Simplifying Box2DAS3...

One of the downsides to the Box2DAS3 project - and probably one of the major hurdles to most Flash developers - is the fact that it's inherited a lot of the syntax from the C++ project that it's derived from.  Maybe it's just because we're used to it, but Actionscript is pretty easy to understand, and its methods of working pretty tolerant of inefficient coding.

C++ - or whatever Box2D is written in - is not, and it's a little painful to setup and easy to break.  For my sanity as much as anyone else's I'm working on a set of classes in AS3 that wrap around the Box2DAS3 classes, and provide you with a more familiar syntax for working with Box2D - objects, methods and utilities that makes it quicker to throw things together and don't require you to rethink the way you work.

Well, that's the eventual aim anyway.

Here's the result of the first round of development - creating a Box2D world and adding objects, in about 6 lines of code.

var options:Box2DWorldOptions = new Box2DWorldOptions( 500, 280, 30, 9.8 );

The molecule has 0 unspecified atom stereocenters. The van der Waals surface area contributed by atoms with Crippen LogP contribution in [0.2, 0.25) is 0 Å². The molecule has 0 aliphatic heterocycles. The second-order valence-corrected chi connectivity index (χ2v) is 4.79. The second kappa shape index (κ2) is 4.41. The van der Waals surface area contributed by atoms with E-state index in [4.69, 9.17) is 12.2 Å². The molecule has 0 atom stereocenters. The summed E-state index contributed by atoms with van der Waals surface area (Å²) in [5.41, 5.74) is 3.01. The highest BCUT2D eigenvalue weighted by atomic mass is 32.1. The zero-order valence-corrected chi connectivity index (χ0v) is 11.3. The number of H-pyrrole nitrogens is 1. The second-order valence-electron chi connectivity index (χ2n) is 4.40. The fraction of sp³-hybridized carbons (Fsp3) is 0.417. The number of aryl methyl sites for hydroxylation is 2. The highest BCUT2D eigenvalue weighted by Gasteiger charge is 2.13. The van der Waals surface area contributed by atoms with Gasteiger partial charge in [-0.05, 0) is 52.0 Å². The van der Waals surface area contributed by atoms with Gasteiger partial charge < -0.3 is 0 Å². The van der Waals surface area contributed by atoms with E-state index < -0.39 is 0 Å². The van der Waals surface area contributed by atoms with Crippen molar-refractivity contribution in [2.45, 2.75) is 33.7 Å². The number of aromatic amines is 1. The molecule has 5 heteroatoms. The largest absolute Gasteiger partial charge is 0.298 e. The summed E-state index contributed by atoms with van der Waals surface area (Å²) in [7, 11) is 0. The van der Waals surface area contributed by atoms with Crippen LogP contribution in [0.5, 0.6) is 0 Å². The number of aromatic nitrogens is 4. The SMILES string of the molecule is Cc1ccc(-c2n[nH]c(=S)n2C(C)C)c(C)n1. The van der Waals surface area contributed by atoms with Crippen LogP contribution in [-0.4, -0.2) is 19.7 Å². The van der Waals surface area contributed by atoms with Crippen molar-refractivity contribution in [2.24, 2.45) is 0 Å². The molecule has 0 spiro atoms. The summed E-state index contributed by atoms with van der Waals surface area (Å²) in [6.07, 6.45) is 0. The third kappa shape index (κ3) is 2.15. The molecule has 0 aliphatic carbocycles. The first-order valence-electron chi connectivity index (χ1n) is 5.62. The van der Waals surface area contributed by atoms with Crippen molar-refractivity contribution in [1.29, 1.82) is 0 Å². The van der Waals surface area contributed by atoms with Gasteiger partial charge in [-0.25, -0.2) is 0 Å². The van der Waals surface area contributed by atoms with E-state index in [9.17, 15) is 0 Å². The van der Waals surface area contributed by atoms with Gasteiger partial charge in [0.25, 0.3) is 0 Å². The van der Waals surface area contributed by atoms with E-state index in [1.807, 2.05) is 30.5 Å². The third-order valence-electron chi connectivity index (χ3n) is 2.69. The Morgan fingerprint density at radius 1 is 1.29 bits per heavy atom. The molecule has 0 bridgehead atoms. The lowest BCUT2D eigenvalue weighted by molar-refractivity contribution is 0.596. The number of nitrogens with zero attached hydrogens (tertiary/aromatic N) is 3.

options.setWorldEdges( true, true, true, true );
var world:Box2DWorld = Box2DUtils.createBoxedWorld( options );
world.debugDraw = true;
world.animateOnEnterFrame = true;
addChild( world );
for ( var i:int = 0; i < 30; i++ )
world.createCircle( 500 * Math.random(), 280 * Math.random(), 50 * Math.random());

And here's the result:

[kml_flashembed movie="" height="280" width="500" /]

Not at the point of getting any interaction, or anything more interesting yet, but I've create a utility class for creating Box2D worlds and a Box2DWorld class (as opposed to b2World, which it extends).  The aim of these classes is to condense about 40 - 60 lines of initialisation and basic scenarios into just a few lines, using default variables whilst still allowing for optional overrides.  So if you wanted a world with 0 gravity, that's just a case of changing it at the start.

I'll post the classes soon - just as soon as I decide the best way to do so.  It'll all become more clear then, I hope.